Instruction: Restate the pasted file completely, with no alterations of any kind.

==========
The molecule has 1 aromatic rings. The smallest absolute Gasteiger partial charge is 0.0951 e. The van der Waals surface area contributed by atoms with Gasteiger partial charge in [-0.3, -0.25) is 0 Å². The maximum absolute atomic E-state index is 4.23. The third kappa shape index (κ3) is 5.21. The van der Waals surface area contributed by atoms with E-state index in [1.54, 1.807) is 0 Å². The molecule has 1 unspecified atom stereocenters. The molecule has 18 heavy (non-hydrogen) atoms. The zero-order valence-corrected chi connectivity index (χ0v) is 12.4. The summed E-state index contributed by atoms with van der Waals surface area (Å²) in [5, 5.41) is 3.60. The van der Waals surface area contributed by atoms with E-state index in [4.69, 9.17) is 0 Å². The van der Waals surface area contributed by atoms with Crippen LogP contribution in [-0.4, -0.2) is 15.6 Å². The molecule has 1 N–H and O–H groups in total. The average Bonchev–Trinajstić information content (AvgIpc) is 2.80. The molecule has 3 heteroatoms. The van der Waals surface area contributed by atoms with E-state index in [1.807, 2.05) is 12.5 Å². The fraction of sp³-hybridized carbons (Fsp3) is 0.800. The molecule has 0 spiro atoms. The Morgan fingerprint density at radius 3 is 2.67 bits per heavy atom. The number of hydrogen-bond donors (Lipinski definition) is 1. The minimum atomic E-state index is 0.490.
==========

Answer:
The molecule has 1 aromatic rings. The smallest absolute Gasteiger partial charge is 0.0951 e. The van der Waals surface area contributed by atoms with Gasteiger partial charge in [-0.3, -0.25) is 0 Å². The maximum absolute atomic E-state index is 4.23. The third kappa shape index (κ3) is 5.21. The van der Waals surface area contributed by atoms with E-state index in [1.54, 1.807) is 0 Å². The molecule has 1 unspecified atom stereocenters. The molecule has 18 heavy (non-hydrogen) atoms. The zero-order valence-corrected chi connectivity index (χ0v) is 12.4. The summed E-state index contributed by atoms with van der Waals surface area (Å²) in [5, 5.41) is 3.60. The van der Waals surface area contributed by atoms with E-state index in [4.69, 9.17) is 0 Å². The van der Waals surface area contributed by atoms with Crippen LogP contribution in [-0.4, -0.2) is 15.6 Å². The molecule has 1 N–H and O–H groups in total. The average Bonchev–Trinajstić information content (AvgIpc) is 2.80. The molecule has 3 heteroatoms. The van der Waals surface area contributed by atoms with E-state index in [1.807, 2.05) is 12.5 Å². The fraction of sp³-hybridized carbons (Fsp3) is 0.800. The molecule has 0 spiro atoms. The Morgan fingerprint density at radius 3 is 2.67 bits per heavy atom. The number of hydrogen-bond donors (Lipinski definition) is 1. The minimum atomic E-state index is 0.490.